TODD: The conditions are extremely treacherous. Even though another distinction to make, they are not finding a lot of debris. They did find some damage because in the last briefing, they told us that the ventilation seals in the mine were breached by what they called a substantial explosive force. There is damage. But they're not finding a lot of debris. Debris and roof collapse are not the issue here. They're not finding evidence of any of that.

It's the gases. Everywhere they turn, there could be carbon monoxide or other noxious gases that could have triggered this explosion in the first place. They're proceeding with extreme caution. We are getting the impression now that rescue teams can only going a few feet at a time and they have to regroup. After a short shift in there, they have to bring in one rescue team out, bring another one in. So it's shuttling of teams in and out.

We were told a long time ago in this rescue mission THAT they have got 14 five-man teams at the ready all shuttling in and out. So that gives you a sense of the scope of this, Anderson, and of the kind of slow, methodical nature of this work.

COOPER: Well, the fact that there isn't debris to me seems actually kind of ominous because if there wasn't debris blocking the way for these miners, why couldn't they on their own two feet get out of the mines? It is a question that cannot be answered at this point. Brian, we appreciate you joining us. But I mean, if they had those breathing devices and they had an hour of usable air through their own breathing devices, why weren't they able to get out after this explosion if in fact there wasn't debris blocking their way? It's unanswerable question until these 12 other miners are found.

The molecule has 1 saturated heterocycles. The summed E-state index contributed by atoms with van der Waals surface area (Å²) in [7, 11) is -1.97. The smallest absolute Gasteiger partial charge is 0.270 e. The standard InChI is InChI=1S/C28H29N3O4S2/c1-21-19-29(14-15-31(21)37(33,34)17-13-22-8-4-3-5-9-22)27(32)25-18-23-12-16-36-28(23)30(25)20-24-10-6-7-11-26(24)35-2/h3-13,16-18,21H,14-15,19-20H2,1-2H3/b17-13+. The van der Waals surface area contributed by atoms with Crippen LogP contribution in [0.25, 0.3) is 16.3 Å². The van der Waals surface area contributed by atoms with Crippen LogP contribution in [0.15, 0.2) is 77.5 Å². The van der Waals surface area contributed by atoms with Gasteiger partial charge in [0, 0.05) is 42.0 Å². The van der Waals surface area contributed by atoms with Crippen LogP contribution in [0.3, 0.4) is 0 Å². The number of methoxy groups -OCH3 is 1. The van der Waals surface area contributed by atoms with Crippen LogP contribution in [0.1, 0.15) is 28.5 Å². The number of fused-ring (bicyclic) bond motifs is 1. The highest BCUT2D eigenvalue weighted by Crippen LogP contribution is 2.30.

Each of the 13 men who went into that Sago Mine yesterday early in the morning, the explosion happened around 6:30 a.m., and those who didn't come out, they all have families waiting above here, right here, wives and children, sisters and brothers, mothers and fathers, nieces and nephews all trying to hold on to hope even in the face of one confirmed death. Many have lived through terrible scares before. This is, after all, the place where mining is in the blood, here in the heart of coal country. That doesn't make it any easier, however.

Just listen to the family of Terry Helms.


COOPER (voice-over): For miners' families, few things worse than waiting. NICK HELMS, SON OF MINER TERRY HELMS: Everybody's telling me, everything's fine and everything is looking good, but you know, it is not going to look good until I see him walk out of there and I'm not going to leave here until I see him, you know, and get to hug him and tell him I love him.

COOPER: For 40 hours now, Nick Helms has waited with his family for word of his father, miner Terry Helms.